Communities Oppose Plan To Open The Southeast Coast To Offshore Drilling
When the federal government announced a proposal in 2015 to open the waters off the coasts of Virginia, North Carolina, South Carolina, and Georgia to oil and gas drilling for the first time, people who live and work along the Southeast coast came out strongly against drilling and for protecting our coastal communities and economies instead.
Communities, elected leaders, and impacted businesses and residents along the Southeast coast united in opposition to this major shift in federal policy. Altogether, more than 200 communities up and down the coast passed resolutions opposing offshore drilling and the harmful seismic testing that precedes it.
In response to the incredible opposition from coastal communities, the federal government removed the Atlantic from its offshore leasing plan, protecting all that is special about the Southeast coast.
Despite this overwhelming opposition, in 2018 the Trump administration announced another ill-advised plan for oil and gas drilling in nearly all U.S. waters, including the Atlantic Ocean, which would be a direct threat to the Southeast coast and the millions of people whose livelihoods depend on our clean beaches.
Coastal communities and businesses made it clear to the last president that they do not want offshore drilling, and they’ll do the same with this president.
Despite the fact that Southeastern mayors, governors, U.S. representatives, and senators have weighed in to ask that offshore drilling be kept from their shores, the Trump administration has proposed annual lease sales in the Atlantic beginning in 2020. At the same time, the federal government is also expected to issue permits imminently for seismic testing to search for oil and gas deposits deep below the ocean floor, stretching from Delaware to Florida. The government has already issued "Incidental Harrassment Authorizations" to five companies, permits needed before seismic blasting can begin.
Adding to the threat, the new administration has proposed rolling back safety rules put in place in response to the Deepwater Horizon disaster in the Gulf of Mexico. After an initial comment period, the administration is expected to release a new version of the plan in early 2019.
Big Oil Over Local Businesses And Jobs
The oil and gas industry has worked with intense pressure to try and open up the Southeast coast to offshore drilling with promises of new jobs and public revenues. But tourism and fishing—both commercial and recreational—are the economic backbone of hundreds of towns and cities along the coast. Along the coasts of Virginia, the Carolinas and Georgia, workers in the travel and tourism industry in 2016 took home $3.2 billion in wages. That money comes in part from the $15 billion visitors to the coastal regions spent that year, according to the U.S. Travel Association. This far outweighs any potential jobs or economic gain that could ever be provided from offshore drilling.
Established, thriving coastal industries would be put at risk by drilling, both through the threat of a catastrophic spill like the Deepwater Horizon disaster, and through the impacts of routine drilling operations. Even without a major spill, the industrialization and infrastructure associated with drilling—the rigs, refineries, pipelines, traffic, and routine spills and accidents—would irreparably change our coastal communities and economies.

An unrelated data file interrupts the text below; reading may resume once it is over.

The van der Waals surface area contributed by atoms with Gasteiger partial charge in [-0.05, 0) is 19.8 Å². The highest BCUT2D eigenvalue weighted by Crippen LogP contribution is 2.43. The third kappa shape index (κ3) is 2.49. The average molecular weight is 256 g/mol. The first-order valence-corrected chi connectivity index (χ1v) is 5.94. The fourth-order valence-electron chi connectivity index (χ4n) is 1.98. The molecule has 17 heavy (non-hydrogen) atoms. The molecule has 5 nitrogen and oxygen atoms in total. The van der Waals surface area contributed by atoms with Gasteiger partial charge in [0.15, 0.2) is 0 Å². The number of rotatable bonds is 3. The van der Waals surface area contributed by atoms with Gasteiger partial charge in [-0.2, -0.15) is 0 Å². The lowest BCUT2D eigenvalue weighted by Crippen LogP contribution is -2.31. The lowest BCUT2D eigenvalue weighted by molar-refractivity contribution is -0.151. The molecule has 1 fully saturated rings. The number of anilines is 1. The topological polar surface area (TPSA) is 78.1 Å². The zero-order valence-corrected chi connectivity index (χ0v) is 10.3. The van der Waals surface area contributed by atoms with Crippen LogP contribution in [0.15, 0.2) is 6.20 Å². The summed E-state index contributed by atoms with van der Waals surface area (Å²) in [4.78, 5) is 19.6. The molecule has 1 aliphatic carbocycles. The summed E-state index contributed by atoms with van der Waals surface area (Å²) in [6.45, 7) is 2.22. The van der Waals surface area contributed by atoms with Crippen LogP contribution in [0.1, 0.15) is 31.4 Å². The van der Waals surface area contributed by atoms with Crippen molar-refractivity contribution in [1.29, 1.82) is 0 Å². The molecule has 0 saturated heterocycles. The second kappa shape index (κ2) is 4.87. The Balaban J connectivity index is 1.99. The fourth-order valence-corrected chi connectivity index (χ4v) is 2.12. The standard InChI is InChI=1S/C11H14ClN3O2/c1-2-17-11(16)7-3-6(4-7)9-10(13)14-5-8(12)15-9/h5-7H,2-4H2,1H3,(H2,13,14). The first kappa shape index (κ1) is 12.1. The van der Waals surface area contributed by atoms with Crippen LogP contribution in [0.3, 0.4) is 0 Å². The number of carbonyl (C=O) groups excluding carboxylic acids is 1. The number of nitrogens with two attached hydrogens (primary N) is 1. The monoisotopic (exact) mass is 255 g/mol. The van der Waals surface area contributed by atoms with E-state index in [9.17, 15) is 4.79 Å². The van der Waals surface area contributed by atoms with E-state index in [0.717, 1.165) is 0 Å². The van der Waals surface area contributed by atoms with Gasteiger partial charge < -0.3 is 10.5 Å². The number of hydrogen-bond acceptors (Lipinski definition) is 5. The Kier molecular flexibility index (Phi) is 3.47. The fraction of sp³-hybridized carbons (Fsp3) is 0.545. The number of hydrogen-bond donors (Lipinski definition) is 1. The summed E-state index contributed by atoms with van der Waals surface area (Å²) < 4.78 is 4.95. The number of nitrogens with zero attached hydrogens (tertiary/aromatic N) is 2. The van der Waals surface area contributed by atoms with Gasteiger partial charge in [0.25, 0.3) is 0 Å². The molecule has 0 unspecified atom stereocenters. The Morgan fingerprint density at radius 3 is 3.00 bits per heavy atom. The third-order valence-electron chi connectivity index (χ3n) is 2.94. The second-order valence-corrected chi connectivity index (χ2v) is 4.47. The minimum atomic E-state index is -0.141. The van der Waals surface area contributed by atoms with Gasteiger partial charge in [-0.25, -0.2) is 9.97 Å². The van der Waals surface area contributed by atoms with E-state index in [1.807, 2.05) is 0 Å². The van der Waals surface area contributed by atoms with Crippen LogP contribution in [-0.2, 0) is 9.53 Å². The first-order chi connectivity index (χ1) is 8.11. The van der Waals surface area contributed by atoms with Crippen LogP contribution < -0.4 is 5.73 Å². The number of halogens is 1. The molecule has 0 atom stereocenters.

The Southeast Coast Is Environmentally Valuable—And Fragile
The Southeast Coast is one of the most environmentally vulnerable and valuable regions of the country, making it one of the most catastrophic areas for a potential spill. Dozens of national wildlife refuges, marine protected areas, and national seashores and beaches are located along the coast. The coastal environment provides protection not just to wildlife, but to people living in these areas. Marshes and hammocks help protect against dangerous hurricanes, while coastal wetlands act as the front lines against flood protection and erosion control. Hundreds of species of unique wildlife that live and flourish on beaches and off the coast would be adversely affected by a spill.
Seismic Exploration Alone Will Harm The Marine Environment
Even before any drilling starts, oil and gas expansion into the Atlantic is likely to do serious harm to the environment—and it opens the door to drilling, which the coast overwhelmingly rejected. Seismic testing uses loud airguns to locate fossil fuels deep beneath the ocean floor, firing intense blasts repeatedly for days or weeks with multiple companies covering the same areas repeatedly. Seismic testing is a means to one end: offshore drilling, and both drilling and seismic testing are widely opposed by residents, businesses, and local governments up and down the East Coast.
Based on the government's own estimates, seismic airgun testing in the Atlantic could harm as many as 138,000 marine mammals like dolphins or whales. Seismic testing could impact economically important fisheries, which contribute hundreds of millions of dollars to state economies and employ over 60,000 individuals, by closing off important fishing grounds to fishermen and impacting important fish habitat.
SELC has joined a host of conservation organizations and 16 South Carolina cities and towns in suing to stop seismic blasting. Attorneys general from 10 East Coast states have joined the lawsuit.